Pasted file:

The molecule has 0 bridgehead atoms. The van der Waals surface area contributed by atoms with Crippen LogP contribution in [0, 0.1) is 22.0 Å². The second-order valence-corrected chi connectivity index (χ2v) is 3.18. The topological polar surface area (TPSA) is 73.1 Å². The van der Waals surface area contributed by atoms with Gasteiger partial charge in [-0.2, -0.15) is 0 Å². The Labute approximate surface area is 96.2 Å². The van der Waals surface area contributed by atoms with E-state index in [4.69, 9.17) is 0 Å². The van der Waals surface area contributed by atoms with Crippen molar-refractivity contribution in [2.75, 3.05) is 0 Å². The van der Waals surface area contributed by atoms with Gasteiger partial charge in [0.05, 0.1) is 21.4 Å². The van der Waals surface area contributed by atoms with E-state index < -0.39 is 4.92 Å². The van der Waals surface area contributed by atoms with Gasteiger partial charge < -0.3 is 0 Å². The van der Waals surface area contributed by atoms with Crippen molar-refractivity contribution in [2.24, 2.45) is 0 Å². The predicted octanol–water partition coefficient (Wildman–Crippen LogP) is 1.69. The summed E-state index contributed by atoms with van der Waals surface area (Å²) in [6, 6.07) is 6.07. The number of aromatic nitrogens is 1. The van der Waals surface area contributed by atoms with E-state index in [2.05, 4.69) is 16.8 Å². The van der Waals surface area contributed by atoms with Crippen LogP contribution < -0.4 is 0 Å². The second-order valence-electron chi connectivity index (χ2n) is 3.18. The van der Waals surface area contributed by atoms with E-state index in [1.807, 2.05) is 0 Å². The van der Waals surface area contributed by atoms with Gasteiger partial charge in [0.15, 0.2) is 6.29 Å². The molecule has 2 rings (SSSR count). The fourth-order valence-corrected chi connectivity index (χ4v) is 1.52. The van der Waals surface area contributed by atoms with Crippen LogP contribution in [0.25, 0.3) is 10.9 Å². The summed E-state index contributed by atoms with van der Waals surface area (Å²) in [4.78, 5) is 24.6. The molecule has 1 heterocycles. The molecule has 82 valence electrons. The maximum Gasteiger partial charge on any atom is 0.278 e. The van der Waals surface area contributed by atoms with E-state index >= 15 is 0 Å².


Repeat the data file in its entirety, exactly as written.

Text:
The molecule has 0 bridgehead atoms. The van der Waals surface area contributed by atoms with Crippen LogP contribution in [0, 0.1) is 22.0 Å². The second-order valence-corrected chi connectivity index (χ2v) is 3.18. The topological polar surface area (TPSA) is 73.1 Å². The van der Waals surface area contributed by atoms with Gasteiger partial charge in [-0.2, -0.15) is 0 Å². The Labute approximate surface area is 96.2 Å². The van der Waals surface area contributed by atoms with E-state index in [4.69, 9.17) is 0 Å². The van der Waals surface area contributed by atoms with Crippen molar-refractivity contribution in [2.75, 3.05) is 0 Å². The van der Waals surface area contributed by atoms with Gasteiger partial charge in [0.05, 0.1) is 21.4 Å². The van der Waals surface area contributed by atoms with E-state index < -0.39 is 4.92 Å². The van der Waals surface area contributed by atoms with Gasteiger partial charge < -0.3 is 0 Å². The van der Waals surface area contributed by atoms with Crippen molar-refractivity contribution in [2.24, 2.45) is 0 Å². The predicted octanol–water partition coefficient (Wildman–Crippen LogP) is 1.69. The summed E-state index contributed by atoms with van der Waals surface area (Å²) in [6, 6.07) is 6.07. The number of aromatic nitrogens is 1. The van der Waals surface area contributed by atoms with E-state index in [2.05, 4.69) is 16.8 Å². The van der Waals surface area contributed by atoms with Crippen LogP contribution < -0.4 is 0 Å². The second-order valence-electron chi connectivity index (χ2n) is 3.18. The van der Waals surface area contributed by atoms with E-state index in [1.807, 2.05) is 0 Å². The van der Waals surface area contributed by atoms with Gasteiger partial charge in [0.15, 0.2) is 6.29 Å². The molecule has 2 rings (SSSR count). The fourth-order valence-corrected chi connectivity index (χ4v) is 1.52. The van der Waals surface area contributed by atoms with Crippen LogP contribution in [0.25, 0.3) is 10.9 Å². The summed E-state index contributed by atoms with van der Waals surface area (Å²) in [4.78, 5) is 24.6. The molecule has 1 heterocycles. The molecule has 82 valence electrons. The maximum Gasteiger partial charge on any atom is 0.278 e. The van der Waals surface area contributed by atoms with E-state index >= 15 is 0 Å².